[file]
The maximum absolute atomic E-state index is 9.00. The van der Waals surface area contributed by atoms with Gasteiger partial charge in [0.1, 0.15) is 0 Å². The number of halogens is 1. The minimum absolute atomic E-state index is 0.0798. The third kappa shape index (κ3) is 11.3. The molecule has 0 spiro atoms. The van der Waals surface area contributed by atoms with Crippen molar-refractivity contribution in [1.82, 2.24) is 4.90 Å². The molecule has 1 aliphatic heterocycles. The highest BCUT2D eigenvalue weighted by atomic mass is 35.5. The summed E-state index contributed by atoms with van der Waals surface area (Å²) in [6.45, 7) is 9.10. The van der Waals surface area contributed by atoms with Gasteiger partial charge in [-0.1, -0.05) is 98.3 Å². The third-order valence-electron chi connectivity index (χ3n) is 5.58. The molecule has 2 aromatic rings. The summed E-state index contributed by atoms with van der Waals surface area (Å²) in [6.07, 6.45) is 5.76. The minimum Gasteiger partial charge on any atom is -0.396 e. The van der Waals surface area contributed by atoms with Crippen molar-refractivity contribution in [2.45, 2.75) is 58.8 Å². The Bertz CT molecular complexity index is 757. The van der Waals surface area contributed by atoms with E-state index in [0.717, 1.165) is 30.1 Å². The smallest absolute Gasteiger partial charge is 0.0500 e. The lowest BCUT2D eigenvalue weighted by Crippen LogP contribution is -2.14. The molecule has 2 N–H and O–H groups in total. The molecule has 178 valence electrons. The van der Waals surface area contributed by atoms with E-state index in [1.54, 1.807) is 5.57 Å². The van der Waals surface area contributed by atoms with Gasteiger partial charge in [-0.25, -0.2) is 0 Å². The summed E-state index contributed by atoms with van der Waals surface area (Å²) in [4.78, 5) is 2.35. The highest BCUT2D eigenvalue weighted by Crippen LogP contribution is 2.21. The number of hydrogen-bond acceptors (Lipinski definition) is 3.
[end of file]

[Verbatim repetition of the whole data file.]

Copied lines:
The maximum absolute atomic E-state index is 9.00. The van der Waals surface area contributed by atoms with Gasteiger partial charge in [0.1, 0.15) is 0 Å². The number of halogens is 1. The minimum absolute atomic E-state index is 0.0798. The third kappa shape index (κ3) is 11.3. The molecule has 0 spiro atoms. The van der Waals surface area contributed by atoms with Crippen molar-refractivity contribution in [1.82, 2.24) is 4.90 Å². The molecule has 1 aliphatic heterocycles. The highest BCUT2D eigenvalue weighted by atomic mass is 35.5. The summed E-state index contributed by atoms with van der Waals surface area (Å²) in [6.45, 7) is 9.10. The van der Waals surface area contributed by atoms with Gasteiger partial charge in [-0.1, -0.05) is 98.3 Å². The third-order valence-electron chi connectivity index (χ3n) is 5.58. The molecule has 2 aromatic rings. The summed E-state index contributed by atoms with van der Waals surface area (Å²) in [6.07, 6.45) is 5.76. The minimum Gasteiger partial charge on any atom is -0.396 e. The van der Waals surface area contributed by atoms with Crippen molar-refractivity contribution in [2.45, 2.75) is 58.8 Å². The Bertz CT molecular complexity index is 757. The van der Waals surface area contributed by atoms with E-state index in [0.717, 1.165) is 30.1 Å². The smallest absolute Gasteiger partial charge is 0.0500 e. The lowest BCUT2D eigenvalue weighted by Crippen LogP contribution is -2.14. The molecule has 2 N–H and O–H groups in total. The molecule has 178 valence electrons. The van der Waals surface area contributed by atoms with E-state index in [1.54, 1.807) is 5.57 Å². The van der Waals surface area contributed by atoms with Gasteiger partial charge in [-0.25, -0.2) is 0 Å². The summed E-state index contributed by atoms with van der Waals surface area (Å²) in [4.78, 5) is 2.35. The highest BCUT2D eigenvalue weighted by Crippen LogP contribution is 2.21. The number of hydrogen-bond acceptors (Lipinski definition) is 3.